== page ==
Can Multiple Sclerosis (MS) Cause Hearing Problems?

Multiple sclerosis (MS) is a disease that directly impacts the body’s central nervous system (CNS), including the brain, spinal cord, and optic nerves.

Since MS is considered a progressive condition, the wide range of signs and symptoms can slowly impact over time and sometimes be overlooked.

While symptoms like fatigue and mobility issues are ever-present in MS, problems with hearing have also been noted by some with MS. 

But how common is it? Can MS cause hearing problems? 

Here, we seek to explore that question in more depth, giving you all the information you need about the connection between MS and hearing loss. First, let’s dig into MS and hearing loss separately. 

A Closer Look at Multiple Sclerosis

According to data by the Multiple Sclerosis Association of America (MSAA), in the United States alone, roughly one million people are living with MS.

The condition is more prevalent among women than men. 

While anyone can be diagnosed with MS at any stage, most symptoms first present between the ages of 15 to 50. Currently, there is no known cure for MS.

What Is Multiple Sclerosis?

Multiple sclerosis is a chronic condition that adversely affects the body’s central nervous system.

The central nervous system is composed of the brain and spinal cord.

Most evidence points to MS as an autoimmune disorder —  the immune system attacks healthy tissues. 

Under normal conditions, the immune system is responsible for protecting our bodies against infection and illness.

The two primary immune system cells responsible for this are white blood cells (WBC) and lymphocytes. 

Multiple Sclerosis and the Immune System

MS is considered an immune-mediated disease.

This simply means the body’s immune system attacks the wrong target, in this case, the central nervous system. 

In MS, the immune system attacks and damages cells and structures within the central nervous system, specifically:

  • Myelin
  • Nerve fibers under the myelin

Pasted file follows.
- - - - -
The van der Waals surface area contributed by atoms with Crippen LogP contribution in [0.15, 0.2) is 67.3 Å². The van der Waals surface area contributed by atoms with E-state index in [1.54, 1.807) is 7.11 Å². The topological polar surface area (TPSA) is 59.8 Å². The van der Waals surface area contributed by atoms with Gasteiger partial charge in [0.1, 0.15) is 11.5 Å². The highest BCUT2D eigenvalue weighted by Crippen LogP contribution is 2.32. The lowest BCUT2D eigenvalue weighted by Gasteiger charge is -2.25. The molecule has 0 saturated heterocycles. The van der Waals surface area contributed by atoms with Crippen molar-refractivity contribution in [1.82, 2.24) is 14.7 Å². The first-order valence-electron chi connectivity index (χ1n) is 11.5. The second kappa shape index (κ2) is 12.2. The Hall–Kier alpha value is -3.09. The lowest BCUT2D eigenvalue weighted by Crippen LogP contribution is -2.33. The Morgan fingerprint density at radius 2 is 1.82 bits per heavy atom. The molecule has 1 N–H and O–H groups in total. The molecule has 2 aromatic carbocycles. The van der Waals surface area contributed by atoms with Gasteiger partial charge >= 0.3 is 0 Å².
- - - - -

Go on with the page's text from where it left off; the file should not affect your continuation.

• Oligodendrocytes (myelin-producing cells)

Within these structures of the central nervous system, the immune system generates inflammation that damages myelin (demyelination), an insulating layer (sheath) that forms around the nerves of the brain and spinal cord. 

In addition to the damage done to the myelin, the nerve fibers that insulate the myelin and the cells that produce them are also damaged or destroyed. 

This immune-mediated condition ultimately causes messages within the central nervous system to be altered or stopped indefinitely.

It is this damage to the central nervous system that causes the wide variety of neurological symptoms that are experienced by those with MS.

This damage causes scar tissues (MS lesions) to develop in the affected areas, where the condition gets the name multiple sclerosis or multiple areas of scarring. 

MS patients will experience the condition in one of four disease courses (types of MS): Primary progressive MS, secondary progressive MS, relapsing-remitting MS, or clinically isolated syndrome.

One of the most useful tests to diagnose MS is magnetic resonance imaging (MRI).

What Are the Symptoms of Multiple Sclerosis?

The symptoms of MS can vary widely among people. No two individuals will experience MS in the same way or at the same time.

There is no sure way to predict the extent of symptoms or when they will present themselves. 

According to the National Multiple Sclerosis Society, the most common symptoms associated with MS include but are not limited to:

  • Fatigue – Occurs in roughly 80 percent of those with MS.
  • Trouble walking (gait) – Due to weakness, loss of balance, etc.
  • Tingling or numbness – Tingling and numbness is often the first symptom.